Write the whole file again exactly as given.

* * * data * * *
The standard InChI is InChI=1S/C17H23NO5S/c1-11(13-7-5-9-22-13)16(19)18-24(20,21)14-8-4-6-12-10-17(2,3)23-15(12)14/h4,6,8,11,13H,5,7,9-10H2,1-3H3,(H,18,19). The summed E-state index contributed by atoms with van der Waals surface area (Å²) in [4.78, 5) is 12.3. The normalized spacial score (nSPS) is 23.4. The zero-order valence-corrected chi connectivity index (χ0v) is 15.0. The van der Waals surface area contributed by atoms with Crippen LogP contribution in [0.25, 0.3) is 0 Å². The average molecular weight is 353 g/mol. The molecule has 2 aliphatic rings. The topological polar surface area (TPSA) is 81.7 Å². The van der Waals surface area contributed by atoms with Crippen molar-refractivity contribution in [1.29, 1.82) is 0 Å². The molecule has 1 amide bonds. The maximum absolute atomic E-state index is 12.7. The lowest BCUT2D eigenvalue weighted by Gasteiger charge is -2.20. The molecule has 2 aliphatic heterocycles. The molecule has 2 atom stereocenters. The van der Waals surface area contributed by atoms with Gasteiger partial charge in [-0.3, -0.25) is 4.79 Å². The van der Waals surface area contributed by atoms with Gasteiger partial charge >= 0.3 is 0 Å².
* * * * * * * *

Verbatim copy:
The standard InChI is InChI=1S/C17H23NO5S/c1-11(13-7-5-9-22-13)16(19)18-24(20,21)14-8-4-6-12-10-17(2,3)23-15(12)14/h4,6,8,11,13H,5,7,9-10H2,1-3H3,(H,18,19). The summed E-state index contributed by atoms with van der Waals surface area (Å²) in [4.78, 5) is 12.3. The normalized spacial score (nSPS) is 23.4. The zero-order valence-corrected chi connectivity index (χ0v) is 15.0. The van der Waals surface area contributed by atoms with Crippen LogP contribution in [0.25, 0.3) is 0 Å². The average molecular weight is 353 g/mol. The molecule has 2 aliphatic rings. The topological polar surface area (TPSA) is 81.7 Å². The van der Waals surface area contributed by atoms with Crippen molar-refractivity contribution in [1.29, 1.82) is 0 Å². The molecule has 1 amide bonds. The maximum absolute atomic E-state index is 12.7. The lowest BCUT2D eigenvalue weighted by Gasteiger charge is -2.20. The molecule has 2 aliphatic heterocycles. The molecule has 2 atom stereocenters. The van der Waals surface area contributed by atoms with Gasteiger partial charge in [-0.3, -0.25) is 4.79 Å². The van der Waals surface area contributed by atoms with Gasteiger partial charge >= 0.3 is 0 Å².